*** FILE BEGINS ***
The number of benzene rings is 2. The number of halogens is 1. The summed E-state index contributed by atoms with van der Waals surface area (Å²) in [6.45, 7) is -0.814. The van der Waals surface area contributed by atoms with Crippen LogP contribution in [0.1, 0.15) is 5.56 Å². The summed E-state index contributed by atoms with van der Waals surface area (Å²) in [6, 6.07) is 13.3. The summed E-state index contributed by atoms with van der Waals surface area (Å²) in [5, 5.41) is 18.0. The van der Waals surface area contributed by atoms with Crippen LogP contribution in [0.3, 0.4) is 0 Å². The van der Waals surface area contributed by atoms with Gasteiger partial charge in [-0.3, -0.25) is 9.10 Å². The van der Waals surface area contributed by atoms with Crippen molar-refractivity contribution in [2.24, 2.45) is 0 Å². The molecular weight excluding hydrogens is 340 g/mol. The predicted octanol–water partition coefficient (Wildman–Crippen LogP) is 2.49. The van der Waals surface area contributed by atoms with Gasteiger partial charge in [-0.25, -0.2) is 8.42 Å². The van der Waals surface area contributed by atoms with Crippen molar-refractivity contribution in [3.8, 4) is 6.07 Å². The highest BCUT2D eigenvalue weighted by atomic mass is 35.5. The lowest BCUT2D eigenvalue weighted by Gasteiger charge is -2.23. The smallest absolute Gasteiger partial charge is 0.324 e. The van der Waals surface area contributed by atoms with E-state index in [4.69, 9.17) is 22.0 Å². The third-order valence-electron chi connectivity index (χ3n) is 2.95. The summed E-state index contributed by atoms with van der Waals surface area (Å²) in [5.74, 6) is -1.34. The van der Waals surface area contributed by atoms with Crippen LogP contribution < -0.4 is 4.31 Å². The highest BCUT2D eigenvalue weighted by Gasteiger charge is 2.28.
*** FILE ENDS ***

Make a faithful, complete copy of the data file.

The number of benzene rings is 2. The number of halogens is 1. The summed E-state index contributed by atoms with van der Waals surface area (Å²) in [6.45, 7) is -0.814. The van der Waals surface area contributed by atoms with Crippen LogP contribution in [0.1, 0.15) is 5.56 Å². The summed E-state index contributed by atoms with van der Waals surface area (Å²) in [6, 6.07) is 13.3. The summed E-state index contributed by atoms with van der Waals surface area (Å²) in [5, 5.41) is 18.0. The van der Waals surface area contributed by atoms with Crippen LogP contribution in [0.3, 0.4) is 0 Å². The van der Waals surface area contributed by atoms with Gasteiger partial charge in [-0.3, -0.25) is 9.10 Å². The van der Waals surface area contributed by atoms with Crippen molar-refractivity contribution in [2.24, 2.45) is 0 Å². The molecular weight excluding hydrogens is 340 g/mol. The predicted octanol–water partition coefficient (Wildman–Crippen LogP) is 2.49. The van der Waals surface area contributed by atoms with Gasteiger partial charge in [-0.25, -0.2) is 8.42 Å². The van der Waals surface area contributed by atoms with Crippen molar-refractivity contribution in [3.8, 4) is 6.07 Å². The highest BCUT2D eigenvalue weighted by atomic mass is 35.5. The lowest BCUT2D eigenvalue weighted by Gasteiger charge is -2.23. The smallest absolute Gasteiger partial charge is 0.324 e. The van der Waals surface area contributed by atoms with E-state index in [4.69, 9.17) is 22.0 Å². The third-order valence-electron chi connectivity index (χ3n) is 2.95. The summed E-state index contributed by atoms with van der Waals surface area (Å²) in [5.74, 6) is -1.34. The van der Waals surface area contributed by atoms with Crippen LogP contribution < -0.4 is 4.31 Å². The highest BCUT2D eigenvalue weighted by Gasteiger charge is 2.28.